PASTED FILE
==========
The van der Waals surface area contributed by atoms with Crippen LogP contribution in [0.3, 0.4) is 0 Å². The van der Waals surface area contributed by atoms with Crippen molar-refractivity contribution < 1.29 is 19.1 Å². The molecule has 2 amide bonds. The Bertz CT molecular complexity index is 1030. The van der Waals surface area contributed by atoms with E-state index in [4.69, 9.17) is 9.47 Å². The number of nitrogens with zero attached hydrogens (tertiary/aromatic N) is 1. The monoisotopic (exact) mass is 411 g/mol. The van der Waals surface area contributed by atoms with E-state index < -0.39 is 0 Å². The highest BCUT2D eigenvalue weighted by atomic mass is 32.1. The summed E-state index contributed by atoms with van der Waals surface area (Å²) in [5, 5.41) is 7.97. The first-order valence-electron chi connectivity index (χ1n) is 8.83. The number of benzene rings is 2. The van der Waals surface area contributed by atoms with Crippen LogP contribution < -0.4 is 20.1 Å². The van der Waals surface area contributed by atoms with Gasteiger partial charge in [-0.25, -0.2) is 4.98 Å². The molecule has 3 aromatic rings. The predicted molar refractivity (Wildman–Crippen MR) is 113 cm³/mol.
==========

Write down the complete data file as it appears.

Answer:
The van der Waals surface area contributed by atoms with Crippen LogP contribution in [0.3, 0.4) is 0 Å². The van der Waals surface area contributed by atoms with Crippen molar-refractivity contribution < 1.29 is 19.1 Å². The molecule has 2 amide bonds. The Bertz CT molecular complexity index is 1030. The van der Waals surface area contributed by atoms with E-state index in [4.69, 9.17) is 9.47 Å². The number of nitrogens with zero attached hydrogens (tertiary/aromatic N) is 1. The monoisotopic (exact) mass is 411 g/mol. The van der Waals surface area contributed by atoms with E-state index < -0.39 is 0 Å². The highest BCUT2D eigenvalue weighted by atomic mass is 32.1. The summed E-state index contributed by atoms with van der Waals surface area (Å²) in [5, 5.41) is 7.97. The first-order valence-electron chi connectivity index (χ1n) is 8.83. The number of benzene rings is 2. The van der Waals surface area contributed by atoms with Crippen LogP contribution < -0.4 is 20.1 Å². The van der Waals surface area contributed by atoms with Gasteiger partial charge in [-0.25, -0.2) is 4.98 Å². The molecule has 3 aromatic rings. The predicted molar refractivity (Wildman–Crippen MR) is 113 cm³/mol.